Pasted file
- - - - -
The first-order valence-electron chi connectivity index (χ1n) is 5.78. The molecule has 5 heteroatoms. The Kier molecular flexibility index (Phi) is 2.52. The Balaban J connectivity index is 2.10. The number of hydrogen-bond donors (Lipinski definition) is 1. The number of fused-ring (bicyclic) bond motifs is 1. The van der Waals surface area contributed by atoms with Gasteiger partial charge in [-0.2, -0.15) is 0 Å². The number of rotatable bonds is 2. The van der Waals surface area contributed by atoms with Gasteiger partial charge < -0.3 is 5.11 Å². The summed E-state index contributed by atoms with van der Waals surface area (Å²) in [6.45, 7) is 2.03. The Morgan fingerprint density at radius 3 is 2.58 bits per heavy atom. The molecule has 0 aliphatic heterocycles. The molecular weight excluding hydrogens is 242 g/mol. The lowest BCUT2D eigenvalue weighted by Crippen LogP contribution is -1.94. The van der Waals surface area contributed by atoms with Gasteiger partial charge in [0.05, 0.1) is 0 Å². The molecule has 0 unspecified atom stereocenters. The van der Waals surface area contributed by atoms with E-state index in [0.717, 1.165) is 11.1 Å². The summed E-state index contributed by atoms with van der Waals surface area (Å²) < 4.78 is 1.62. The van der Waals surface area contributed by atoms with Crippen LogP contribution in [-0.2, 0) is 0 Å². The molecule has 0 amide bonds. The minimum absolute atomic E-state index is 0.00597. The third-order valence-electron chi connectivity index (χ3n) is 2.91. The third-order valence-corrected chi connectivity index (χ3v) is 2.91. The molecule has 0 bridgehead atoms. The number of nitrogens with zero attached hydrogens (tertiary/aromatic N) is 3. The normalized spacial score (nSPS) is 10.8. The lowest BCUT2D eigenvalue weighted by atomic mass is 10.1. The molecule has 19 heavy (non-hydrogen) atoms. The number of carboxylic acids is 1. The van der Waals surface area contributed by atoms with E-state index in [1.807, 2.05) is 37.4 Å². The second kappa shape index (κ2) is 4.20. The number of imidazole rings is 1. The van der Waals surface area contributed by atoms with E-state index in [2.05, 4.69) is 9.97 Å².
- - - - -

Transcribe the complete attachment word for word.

The first-order valence-electron chi connectivity index (χ1n) is 5.78. The molecule has 5 heteroatoms. The Kier molecular flexibility index (Phi) is 2.52. The Balaban J connectivity index is 2.10. The number of hydrogen-bond donors (Lipinski definition) is 1. The number of fused-ring (bicyclic) bond motifs is 1. The van der Waals surface area contributed by atoms with Gasteiger partial charge in [-0.2, -0.15) is 0 Å². The number of rotatable bonds is 2. The van der Waals surface area contributed by atoms with Gasteiger partial charge < -0.3 is 5.11 Å². The summed E-state index contributed by atoms with van der Waals surface area (Å²) in [6.45, 7) is 2.03. The Morgan fingerprint density at radius 3 is 2.58 bits per heavy atom. The molecule has 0 aliphatic heterocycles. The molecular weight excluding hydrogens is 242 g/mol. The lowest BCUT2D eigenvalue weighted by Crippen LogP contribution is -1.94. The van der Waals surface area contributed by atoms with Gasteiger partial charge in [0.05, 0.1) is 0 Å². The molecule has 0 unspecified atom stereocenters. The van der Waals surface area contributed by atoms with E-state index in [0.717, 1.165) is 11.1 Å². The summed E-state index contributed by atoms with van der Waals surface area (Å²) < 4.78 is 1.62. The van der Waals surface area contributed by atoms with Crippen LogP contribution in [-0.2, 0) is 0 Å². The molecule has 0 amide bonds. The minimum absolute atomic E-state index is 0.00597. The third-order valence-electron chi connectivity index (χ3n) is 2.91. The third-order valence-corrected chi connectivity index (χ3v) is 2.91. The molecule has 0 bridgehead atoms. The number of nitrogens with zero attached hydrogens (tertiary/aromatic N) is 3. The normalized spacial score (nSPS) is 10.8. The lowest BCUT2D eigenvalue weighted by atomic mass is 10.1. The molecule has 19 heavy (non-hydrogen) atoms. The number of carboxylic acids is 1. The van der Waals surface area contributed by atoms with E-state index in [1.807, 2.05) is 37.4 Å². The second kappa shape index (κ2) is 4.20. The number of imidazole rings is 1. The van der Waals surface area contributed by atoms with E-state index in [2.05, 4.69) is 9.97 Å².